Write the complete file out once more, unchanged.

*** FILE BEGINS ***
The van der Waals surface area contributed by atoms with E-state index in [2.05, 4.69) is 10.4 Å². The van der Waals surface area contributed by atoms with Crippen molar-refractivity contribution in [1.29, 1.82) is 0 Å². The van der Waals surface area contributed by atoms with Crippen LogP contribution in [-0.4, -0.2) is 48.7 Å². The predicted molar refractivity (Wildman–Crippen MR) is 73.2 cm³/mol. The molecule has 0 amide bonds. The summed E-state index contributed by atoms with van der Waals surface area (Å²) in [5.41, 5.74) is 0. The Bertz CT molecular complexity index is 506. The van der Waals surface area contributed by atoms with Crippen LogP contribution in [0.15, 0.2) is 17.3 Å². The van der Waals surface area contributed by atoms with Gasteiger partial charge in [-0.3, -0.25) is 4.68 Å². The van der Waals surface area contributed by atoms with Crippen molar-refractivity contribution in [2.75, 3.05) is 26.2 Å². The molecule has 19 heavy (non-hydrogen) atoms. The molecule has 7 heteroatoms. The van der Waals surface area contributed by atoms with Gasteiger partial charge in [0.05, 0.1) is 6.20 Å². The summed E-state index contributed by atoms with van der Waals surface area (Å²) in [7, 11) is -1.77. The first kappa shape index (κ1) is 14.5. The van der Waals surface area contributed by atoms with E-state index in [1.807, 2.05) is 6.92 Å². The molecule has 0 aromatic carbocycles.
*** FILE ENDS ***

The van der Waals surface area contributed by atoms with E-state index in [2.05, 4.69) is 10.4 Å². The van der Waals surface area contributed by atoms with Crippen molar-refractivity contribution in [1.29, 1.82) is 0 Å². The van der Waals surface area contributed by atoms with Crippen LogP contribution in [-0.4, -0.2) is 48.7 Å². The predicted molar refractivity (Wildman–Crippen MR) is 73.2 cm³/mol. The molecule has 0 amide bonds. The summed E-state index contributed by atoms with van der Waals surface area (Å²) in [5.41, 5.74) is 0. The Bertz CT molecular complexity index is 506. The van der Waals surface area contributed by atoms with Crippen LogP contribution in [0.15, 0.2) is 17.3 Å². The van der Waals surface area contributed by atoms with Gasteiger partial charge in [-0.3, -0.25) is 4.68 Å². The van der Waals surface area contributed by atoms with Crippen molar-refractivity contribution in [2.75, 3.05) is 26.2 Å². The molecule has 19 heavy (non-hydrogen) atoms. The molecule has 7 heteroatoms. The van der Waals surface area contributed by atoms with Gasteiger partial charge in [0.05, 0.1) is 6.20 Å². The summed E-state index contributed by atoms with van der Waals surface area (Å²) in [7, 11) is -1.77. The first kappa shape index (κ1) is 14.5. The van der Waals surface area contributed by atoms with E-state index in [1.807, 2.05) is 6.92 Å². The molecule has 0 aromatic carbocycles.